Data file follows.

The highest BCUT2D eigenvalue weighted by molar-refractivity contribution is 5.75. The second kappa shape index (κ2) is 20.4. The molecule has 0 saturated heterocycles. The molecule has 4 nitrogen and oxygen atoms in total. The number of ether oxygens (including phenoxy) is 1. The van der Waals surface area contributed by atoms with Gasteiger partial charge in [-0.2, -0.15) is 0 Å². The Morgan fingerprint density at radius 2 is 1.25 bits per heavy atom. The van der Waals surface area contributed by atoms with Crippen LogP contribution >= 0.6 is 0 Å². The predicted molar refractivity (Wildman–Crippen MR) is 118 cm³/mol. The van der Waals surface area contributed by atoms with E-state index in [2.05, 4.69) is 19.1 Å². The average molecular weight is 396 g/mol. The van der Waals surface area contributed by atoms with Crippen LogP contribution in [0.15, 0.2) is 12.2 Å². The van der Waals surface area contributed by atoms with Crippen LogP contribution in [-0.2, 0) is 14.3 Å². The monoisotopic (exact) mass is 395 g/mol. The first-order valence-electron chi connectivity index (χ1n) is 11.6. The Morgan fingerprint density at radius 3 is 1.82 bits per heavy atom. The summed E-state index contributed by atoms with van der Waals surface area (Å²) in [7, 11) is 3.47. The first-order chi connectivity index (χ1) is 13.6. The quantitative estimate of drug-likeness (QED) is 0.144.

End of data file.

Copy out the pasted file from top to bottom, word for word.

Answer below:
The highest BCUT2D eigenvalue weighted by molar-refractivity contribution is 5.75. The second kappa shape index (κ2) is 20.4. The molecule has 0 saturated heterocycles. The molecule has 4 nitrogen and oxygen atoms in total. The number of ether oxygens (including phenoxy) is 1. The van der Waals surface area contributed by atoms with Gasteiger partial charge in [-0.2, -0.15) is 0 Å². The Morgan fingerprint density at radius 2 is 1.25 bits per heavy atom. The van der Waals surface area contributed by atoms with Crippen LogP contribution >= 0.6 is 0 Å². The predicted molar refractivity (Wildman–Crippen MR) is 118 cm³/mol. The van der Waals surface area contributed by atoms with E-state index in [2.05, 4.69) is 19.1 Å². The average molecular weight is 396 g/mol. The van der Waals surface area contributed by atoms with Crippen LogP contribution in [0.15, 0.2) is 12.2 Å². The van der Waals surface area contributed by atoms with Crippen LogP contribution in [-0.2, 0) is 14.3 Å². The monoisotopic (exact) mass is 395 g/mol. The first-order valence-electron chi connectivity index (χ1n) is 11.6. The Morgan fingerprint density at radius 3 is 1.82 bits per heavy atom. The summed E-state index contributed by atoms with van der Waals surface area (Å²) in [7, 11) is 3.47. The first-order chi connectivity index (χ1) is 13.6. The quantitative estimate of drug-likeness (QED) is 0.144.